Other veterans become established enough that in later years they can command sufficient work on a freelance basis, do consulting or join the marketing departments of companies—“the mythical land of the client,” one person called it. Sometimes, older people are pushed out.
In the halls at TBWA Toronto, a poster is tacked up. At the bottom is the agency’s logo. Above that, in big black letters, are the words, “Innovate or die.” That directive is felt throughout the industry. Bensimon Byrne’s Angie Bird talks about people nipping at her heels. “The young ones come up, they’re all eager,” she says. “We’ll be replaced.”
She is 29.
THE ECHO BOOM
The walls of Iva Prkacin’s cubicle at Bensimon Byrne are plastered with hard copies of Internet in-jokes. A stoic coonhound balances atop photographer’s props. A picture of a cat making a face is captioned “ERMAHGERD” in block letters. The memes only make sense to those steeped in Tumblr and other social media. Prkacin’s fluency in them is why she’s here.
The sweet-faced 23-year-old art director is one half of the team charged with creating the social media voice of Svedka vodka across the United States. With their young target market, not a word can sound inauthentic. She and her partner, 25-year-old copywriter Gessica Marcus, have to know, for example, that a “pre-drink” (the ritual of getting a buzz on before stepping out for the night) is now more commonly known as a “pre.” They have to strike the right tone with the fun images they make up for Facebook or Twitter, accompanied by saucy lines such as “ ‘Like’ if you like it dirty.”
As the brand’s social-media brain trust, they encouraged Svedka fans to submit their Instagram photos, which were then posted on Svedka’s social media accounts. They also helped to create Svedka’s Pinterest page. Asked if her generation is digitally obsessed, Prkacin replies, “Totally—we’re the ones coming up with the concepts and selling them to clients to do more digital stuff.”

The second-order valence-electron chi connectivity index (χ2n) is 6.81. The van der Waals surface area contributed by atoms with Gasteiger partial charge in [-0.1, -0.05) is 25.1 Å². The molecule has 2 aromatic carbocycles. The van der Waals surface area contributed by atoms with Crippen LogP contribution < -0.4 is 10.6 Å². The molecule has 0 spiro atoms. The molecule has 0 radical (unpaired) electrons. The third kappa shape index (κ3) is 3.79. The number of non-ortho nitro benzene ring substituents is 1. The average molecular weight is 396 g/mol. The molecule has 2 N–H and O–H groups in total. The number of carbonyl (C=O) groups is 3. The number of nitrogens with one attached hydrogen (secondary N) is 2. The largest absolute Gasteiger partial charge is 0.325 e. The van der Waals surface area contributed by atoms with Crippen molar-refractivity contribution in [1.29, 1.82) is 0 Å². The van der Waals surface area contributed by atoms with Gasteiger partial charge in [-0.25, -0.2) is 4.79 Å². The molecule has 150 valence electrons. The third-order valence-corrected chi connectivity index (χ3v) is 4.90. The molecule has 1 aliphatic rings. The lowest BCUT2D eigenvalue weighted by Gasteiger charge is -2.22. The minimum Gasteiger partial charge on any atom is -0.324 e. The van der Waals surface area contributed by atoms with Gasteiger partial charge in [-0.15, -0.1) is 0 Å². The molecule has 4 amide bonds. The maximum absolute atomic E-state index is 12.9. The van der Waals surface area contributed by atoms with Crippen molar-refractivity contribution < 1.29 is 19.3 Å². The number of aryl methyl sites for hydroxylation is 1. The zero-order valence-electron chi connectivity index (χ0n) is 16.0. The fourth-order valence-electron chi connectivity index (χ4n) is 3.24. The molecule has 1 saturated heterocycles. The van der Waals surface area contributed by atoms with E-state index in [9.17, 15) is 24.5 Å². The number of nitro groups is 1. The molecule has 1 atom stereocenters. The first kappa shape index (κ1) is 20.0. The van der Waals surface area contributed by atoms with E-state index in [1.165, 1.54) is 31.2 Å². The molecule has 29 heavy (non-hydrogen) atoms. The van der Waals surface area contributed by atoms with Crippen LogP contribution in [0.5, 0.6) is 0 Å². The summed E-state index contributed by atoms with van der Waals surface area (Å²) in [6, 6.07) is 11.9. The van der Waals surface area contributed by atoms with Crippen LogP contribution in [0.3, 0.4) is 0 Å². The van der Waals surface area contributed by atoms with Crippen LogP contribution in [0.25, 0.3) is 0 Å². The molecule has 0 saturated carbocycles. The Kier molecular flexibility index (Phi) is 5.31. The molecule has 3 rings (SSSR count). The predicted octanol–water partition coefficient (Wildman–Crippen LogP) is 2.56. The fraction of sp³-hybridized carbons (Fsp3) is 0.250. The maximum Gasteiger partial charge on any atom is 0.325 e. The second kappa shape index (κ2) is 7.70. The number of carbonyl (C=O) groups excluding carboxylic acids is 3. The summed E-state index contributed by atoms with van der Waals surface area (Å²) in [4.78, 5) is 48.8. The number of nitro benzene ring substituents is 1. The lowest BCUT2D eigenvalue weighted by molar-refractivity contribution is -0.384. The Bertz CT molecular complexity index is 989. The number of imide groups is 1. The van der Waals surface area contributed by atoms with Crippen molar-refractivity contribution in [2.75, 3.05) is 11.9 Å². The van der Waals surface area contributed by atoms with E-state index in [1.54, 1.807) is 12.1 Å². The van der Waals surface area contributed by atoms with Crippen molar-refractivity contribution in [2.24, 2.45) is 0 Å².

This trend has raised criticism that ad agencies’ preoccupation with youth represents a huge missed opportunity. Baby boomers are not just a hulking segment of the population; they are also affluent, and inclined to indulge themselves as they age. Those social media-obsessed 20-somethings in advertising are arguably ignoring, and alienating, a crucial demographic.
But there is an equally influential group that has the ear of those consumers: their kids. Advertisers’ historic preoccupation with youth has intensified because millennials are not just purveyors of cool; they are also technological gatekeepers. Boomers who buy iPods and iPads use their kids as a walking, talking tech manual—digital experts available by phone 24-7. Facebook Inc. has said that in Canada, a full third of its users are over 45. Who dragged those dads, aunties and nanas into the social media realm, where they post embarrassing messages and “like” too many photos? It was their favourite millennials—their kids—of course.
This is a generation straddling a massive digital divide: Their parents had to learn what the Internet was, while their nieces and nephews will never know a world without iPads. Giggling, Marcus affectionately tells the story of how her mother sent her a message saying “I love you” on the professional networking site LinkedIn. Time for another little seminar, Mom.
It’s 4:15 at John St. beneath a fixture of dangling light bulbs, copywriter Kurt Mills is presenting his brightest ideas.
His creative partner, art director Kyle Lamb, as well as executive creative directors Stephen Jurisic and Angus Tucker, look on as Mills puts on a show, hopping around and acting out scenarios for the commercial they will soon pitch to a client. One approach is based on a joke about oxymorons, with a talking mime as a spokesperson. As Mills deadpans, Tucker’s eyes crimp shut from laughter.
The younger generation at agencies are the first to say that they would be lost without this process: The junior teams bring their ideas forward to be refined, criticized and approved.
The results have a bigger impact on consumers than they might suspect. Like it or not, advertising shapes our culture—in the sales it closes, the pop-culture phenomena it seeds, in the media industry it’s making over.
Soon enough, the generation at the forefront of all these shifts will take the reins. Though they seek the guidance of their superiors, the takeover is already beginning. At John St., they dub the sort of pre-pitch session that Mills danced his way through a “half life.”
It’s a good term for this revolutionary cohort too: They’re only halfway there.